kunju (innie_darling) wrote,

a little of a lot

Hi, everybody!

I've got the week off, which was supposed to be my time for being super-productive fannishly, but so far has translated into a lot of cleaning and cooking (I'm having a little dinner party for some colleagues tomorrow evening). While the place is looking spiffed up, I'll take the pictures I promised, as I've now hung all the art I got back from the framers. There's still one large area over my bed that needs something to fill it, but I haven't decided yet what that might be. I've got some of my paternal grandmother's saris, which would certainly be very striking, but I'm not sure that I want to cut them up.

I've also been doing some re-enjoying - of books, TV, and movies. I reread The True Meaning of Smekday, which was just as enjoyable this time around - I really love Tip and J.Lo and rediscovered that poomp is just a funny-ass word. I rewatched all of Firefly (including the movie) and was struck anew by how goddamn lovely Nathan Fillion is as Mal. I mean, that show was cast just beautifully - there's no one I would have replaced, despite not feeling much one way or the other for Sean Maher - but Nathan just inhabits Mal so deeply and intuitively that it's really astonishing. Every inflection, every reflex, every flash of emotion on his face feels completely real. What a phenomenal character. Firefly is easily my favorite thing Joss Whedon has done. And last night, as I was filing paperwork away, I rewatched Cold Comfort Farm, which is one of the few movies that equals the book on which it's based. Man alive, that is one hilarious movie, and every person in it just commits to the lunacy. Because I think of everything in Sherlock (or, really, Martin Freeman) terms now, I couldn't help casting John Watson as Flora Poste, confronted with the daunting task of civilizing the Holmeses; this doesn't work when you really think about it, as "highly sexed young men on farms" are not always called Sherlock and Mycroft, but it's pretty damn amusing. And speaking of old favorites, has everyone seen these pictures of Josh Charles being gorgeous(thank you, musesfool!)? Oh, also! I just saw that To Kill a Mockingbird is being rereleased in theaters for its 50th anniversary - one night only, November 15. Who's in?

There's been new stuff to experience too! I saw Argo and enjoyed it tremendously. The previews were numerous and I wanted to see about half of the movies they were pitching - particularly Lincoln and Les Mis and maybe Zero Dark Thirty. (The Hobbit is a given, despite the lack of preview - Martin Freeman, Richard Armitage, and Lee Pace? HELL YES!)

And some theater.
I saw the Globe's touring production of Hamlet and was pretty underwhelmed. There was some interesting staging - starting with leaving the house lights on so that the theater felt more like the open-air Globe - and the whole cast had a nice energy, particularly in the play-within-a-play scene. Horatio and Claudius were the real stand-outs here, and, really, no one else came close. The women especially were pretty lifeless - neither Gertrude nor Ophelia seemed like a real person. The oddest decision, however, was Hamlet's. The actor playing him looked very young (far younger than Horatio and maybe the peer of Rosencrantz and Guildenstern) and spoke all of Hamlet's lines as if they were in-jokes he shared with the audience. I get that pretty much all of Hamlet's lines are so well-known that it's hard to make them sound fresh, but this approach made them emotionless and distancing. It was a gamble, and one that didn't pay off for me. 6.5/10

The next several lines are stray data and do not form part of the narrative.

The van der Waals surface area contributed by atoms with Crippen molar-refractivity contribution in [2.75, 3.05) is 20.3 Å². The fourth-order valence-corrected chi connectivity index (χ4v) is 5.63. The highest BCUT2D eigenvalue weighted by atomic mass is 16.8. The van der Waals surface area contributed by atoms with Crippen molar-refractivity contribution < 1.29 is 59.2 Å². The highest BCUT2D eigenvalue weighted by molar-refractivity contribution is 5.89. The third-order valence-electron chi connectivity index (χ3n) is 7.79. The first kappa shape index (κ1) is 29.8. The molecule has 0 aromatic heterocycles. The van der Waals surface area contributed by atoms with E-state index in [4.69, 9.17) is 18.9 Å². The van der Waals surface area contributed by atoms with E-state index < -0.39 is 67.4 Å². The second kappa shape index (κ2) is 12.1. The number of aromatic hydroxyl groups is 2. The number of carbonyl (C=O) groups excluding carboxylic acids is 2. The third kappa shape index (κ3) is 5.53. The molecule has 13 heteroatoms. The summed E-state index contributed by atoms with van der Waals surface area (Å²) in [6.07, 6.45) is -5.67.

And I also saw the new musical Chaplin, which was another hit-or-miss experience. The lead performance, by Rob McClure, started off well and only got better as Charlie aged and stopped playing the Tramp (Zachary Unger as kid-Charlie was fantastic). Some of the staging - particularly a scene in which Charlie's squaring off with each of his wives in a boxing ring - was very good, but often it was too cluttered and too involved; I got the feeling that the director had promised each ensemble member a chance to show off their bag of tricks, which didn't help the show as a whole. The actress who played Charlie's mother was just terrible, which surprised me, as I'd seen her in another show and liked her. The music was pretty uninspired, though there was one show-stopping number and Jenn Colella made the most of it. 6/10

Also, I'm writing! Nothing yet for my upcoming birthday, but I've got two long Sherlock stories on the go now and want to get the first one wrapped up this month if possible. That would free me up to write not only my Yuletide assignment but also some treats, if the prompts are good.

So, what are you all up to? Anything fun?
Tags: books, brooklyn, firefly, in progress, martin freeman, movies, real_life, sherlock holmes, theater, tv, yuletide

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